Overnight at Capital Airport Hotel, Beijing.

Flight H7231 08.50 to Lanzhou arrive 11.20.

1 hour 15 min drive to Baiyin.

Baiyin, 23rd-26th October

This was a consistently unfriendly location, which may be due in part to uncertainty over steam crews' future and also to heightened concern over safety. 4 diesels were seen working and 2 steam but the system was short of one working steam locomotive. 1470 was allocated to the Shenbutong passengers and 1047 to trip working but both 1581 and 2008 were under repair with 1013 at the back of the works split from its tender and all motion removed. As a result, an orange diesel worked all Sanyelian passengers, and due to problems with 1470, a blue diesel worked the Shenbutong early passenger on the 25th.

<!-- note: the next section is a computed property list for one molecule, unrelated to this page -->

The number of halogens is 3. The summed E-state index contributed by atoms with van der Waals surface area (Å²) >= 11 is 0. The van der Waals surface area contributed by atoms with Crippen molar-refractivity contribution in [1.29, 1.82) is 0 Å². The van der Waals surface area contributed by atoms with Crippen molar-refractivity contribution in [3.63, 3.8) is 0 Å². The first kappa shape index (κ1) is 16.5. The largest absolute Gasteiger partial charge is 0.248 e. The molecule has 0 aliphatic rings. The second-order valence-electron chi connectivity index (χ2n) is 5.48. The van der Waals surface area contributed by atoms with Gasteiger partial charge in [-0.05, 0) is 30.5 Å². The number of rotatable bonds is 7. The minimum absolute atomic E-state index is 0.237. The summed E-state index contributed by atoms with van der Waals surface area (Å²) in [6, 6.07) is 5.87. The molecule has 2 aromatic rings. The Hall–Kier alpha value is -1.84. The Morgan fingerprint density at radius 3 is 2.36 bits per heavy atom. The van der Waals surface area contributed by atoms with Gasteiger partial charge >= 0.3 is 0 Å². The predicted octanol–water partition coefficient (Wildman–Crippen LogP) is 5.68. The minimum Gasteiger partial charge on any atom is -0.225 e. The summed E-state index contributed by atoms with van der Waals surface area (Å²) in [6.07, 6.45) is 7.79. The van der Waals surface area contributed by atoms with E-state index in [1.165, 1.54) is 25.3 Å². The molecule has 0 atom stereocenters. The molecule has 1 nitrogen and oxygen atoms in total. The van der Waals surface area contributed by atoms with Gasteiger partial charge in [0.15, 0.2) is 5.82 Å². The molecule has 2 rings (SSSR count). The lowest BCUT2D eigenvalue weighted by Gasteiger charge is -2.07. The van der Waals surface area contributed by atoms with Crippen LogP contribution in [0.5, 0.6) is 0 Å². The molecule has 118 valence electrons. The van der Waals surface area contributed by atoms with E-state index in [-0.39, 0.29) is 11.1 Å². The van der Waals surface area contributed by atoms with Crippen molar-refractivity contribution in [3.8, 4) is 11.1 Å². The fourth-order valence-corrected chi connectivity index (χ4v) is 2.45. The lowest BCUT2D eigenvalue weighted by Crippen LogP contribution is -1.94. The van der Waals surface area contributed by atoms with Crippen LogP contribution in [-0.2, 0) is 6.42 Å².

We were advised at the depot/works that the SYs were needed to steam heat the carriages but there were problems getting spare parts for them. The railway would like to replace them and can't afford to do so, but an application has been made to the 'government' for a grant enabling this.

Particular mention should be made of the photo/film opportunities of trains leaving uphill from sidings under the elevated line visible from the footbridge. From observation and soot staining, most use the left hand bridge so if you see a loco and wagons disappearing under there, it's worth setting up and waiting. However, some of the trip workings both here and to/from Sanyelian were with diesels.

Sandaoling, 27th-29th October

1 hr 15 minute drive from Baiyin to Lanzhou, 16.00 soft sleeper to Hami, 1 hr 15 min. drive to Sandaoling.

Despite their neglected appearance, the locos were in good mechanical condition and Sandaoling remains a wonderful location - the last place to sit and watch a constant procession of steam-hauled trains go by. Following the incident earlier of this year of a photographer on the tracks, the company has issued a common sense 5 point procedure for photographers to observe, but crews couldn't be friendlier.